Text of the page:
However saying that I totally support the concept of civil partnerships in the eyes of the law, and think it a disgrace that same sex couples have had to wait so long for legal rights, protection and recognition.
From 1983 to 2000, William Goren stole more than $30 million from investors on Long Island and in Queens. His favorite targets were widows and retired couples, like Helga and Simon Novack, Holocaust survivors who gave Mr. Goren their life savings.
The most heinous shift in American films is that they reinforce good things like 'couples' and 'relationships.'
So many times I've heard people say that the right to marry for gay and lesbian couples won't really change anything other than some legal and financial stuff. It's a dumb argument: those legal and financial effects matter.
As a dancer, I know couples that have stayed married but separated to dance on different continents. Dance in general, but ballet in particular, is such a finite career. You can't do it later in life, and it's something that I think a dancer has to have some selfishness to fulfill.
Like everybody, I too believed that couples lived happily ever after. But it only happens in books.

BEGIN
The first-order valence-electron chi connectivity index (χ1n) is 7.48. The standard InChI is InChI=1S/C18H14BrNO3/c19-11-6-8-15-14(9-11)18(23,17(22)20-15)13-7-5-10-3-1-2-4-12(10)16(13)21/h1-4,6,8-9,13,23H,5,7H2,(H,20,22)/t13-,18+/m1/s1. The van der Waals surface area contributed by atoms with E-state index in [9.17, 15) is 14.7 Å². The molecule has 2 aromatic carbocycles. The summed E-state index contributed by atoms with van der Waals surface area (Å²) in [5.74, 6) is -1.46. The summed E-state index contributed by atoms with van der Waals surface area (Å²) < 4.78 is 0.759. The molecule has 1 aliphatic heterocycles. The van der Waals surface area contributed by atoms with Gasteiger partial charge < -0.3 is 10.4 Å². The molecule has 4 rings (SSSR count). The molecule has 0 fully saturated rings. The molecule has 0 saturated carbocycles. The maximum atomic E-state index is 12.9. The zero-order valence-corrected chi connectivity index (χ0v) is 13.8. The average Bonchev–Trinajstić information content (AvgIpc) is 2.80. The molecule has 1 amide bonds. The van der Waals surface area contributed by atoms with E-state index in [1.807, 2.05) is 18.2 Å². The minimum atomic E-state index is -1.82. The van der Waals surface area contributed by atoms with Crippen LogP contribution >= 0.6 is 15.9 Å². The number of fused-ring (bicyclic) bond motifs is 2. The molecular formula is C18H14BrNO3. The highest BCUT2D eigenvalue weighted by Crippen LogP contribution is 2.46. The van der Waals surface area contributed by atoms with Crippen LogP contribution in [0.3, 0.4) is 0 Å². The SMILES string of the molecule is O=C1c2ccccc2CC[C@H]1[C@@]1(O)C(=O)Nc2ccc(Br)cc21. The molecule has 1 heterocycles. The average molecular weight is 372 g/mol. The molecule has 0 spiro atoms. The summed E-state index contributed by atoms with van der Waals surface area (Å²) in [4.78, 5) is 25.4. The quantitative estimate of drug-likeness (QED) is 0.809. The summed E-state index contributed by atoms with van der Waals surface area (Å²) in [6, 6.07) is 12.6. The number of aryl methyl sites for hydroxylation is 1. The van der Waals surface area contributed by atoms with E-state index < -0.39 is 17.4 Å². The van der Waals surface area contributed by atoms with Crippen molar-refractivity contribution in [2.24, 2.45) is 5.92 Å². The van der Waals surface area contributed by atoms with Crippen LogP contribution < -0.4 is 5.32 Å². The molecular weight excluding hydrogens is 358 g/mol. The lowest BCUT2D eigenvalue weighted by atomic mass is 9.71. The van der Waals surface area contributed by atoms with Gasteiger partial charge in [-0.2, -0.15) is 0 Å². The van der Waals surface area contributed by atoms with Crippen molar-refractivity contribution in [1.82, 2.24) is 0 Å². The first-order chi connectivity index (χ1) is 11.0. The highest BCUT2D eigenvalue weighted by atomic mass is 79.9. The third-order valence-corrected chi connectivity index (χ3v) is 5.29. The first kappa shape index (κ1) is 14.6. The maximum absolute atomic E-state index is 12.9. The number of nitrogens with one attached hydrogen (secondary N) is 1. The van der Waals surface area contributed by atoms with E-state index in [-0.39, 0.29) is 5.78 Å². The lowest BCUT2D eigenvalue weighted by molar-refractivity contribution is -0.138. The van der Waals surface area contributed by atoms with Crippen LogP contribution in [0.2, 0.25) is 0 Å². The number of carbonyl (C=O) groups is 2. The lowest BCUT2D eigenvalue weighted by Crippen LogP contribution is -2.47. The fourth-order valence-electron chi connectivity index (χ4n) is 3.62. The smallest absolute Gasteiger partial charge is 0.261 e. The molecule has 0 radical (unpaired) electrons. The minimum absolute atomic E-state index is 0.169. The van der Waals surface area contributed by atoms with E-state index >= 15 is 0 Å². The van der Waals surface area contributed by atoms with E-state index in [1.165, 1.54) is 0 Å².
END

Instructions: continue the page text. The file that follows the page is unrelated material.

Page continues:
I think real life couples on screen are kind of deadly. For the most part, they're kind of deadly. You'd be surprised. Unless they're falling in love onscreen for the first time, you don't have quite the same energy for some reason.
Usually in stories there are big problems in the beginning or couples are pulling away, there's a lot of bitterness.
I think a movie is a great date idea for younger couples. It takes the pressure off, since something else is entertaining you. It's also good for couples in a very comfortable relationship.
When I play it I look out and see people hold on to each other and dance or just couples leaning into each other and kiss. And I'll go: 'You know, I could have worked hard at school and been a dentist. But I'm so glad I didn't.' Because when I look out and see that I feel like the Pied Piper of love.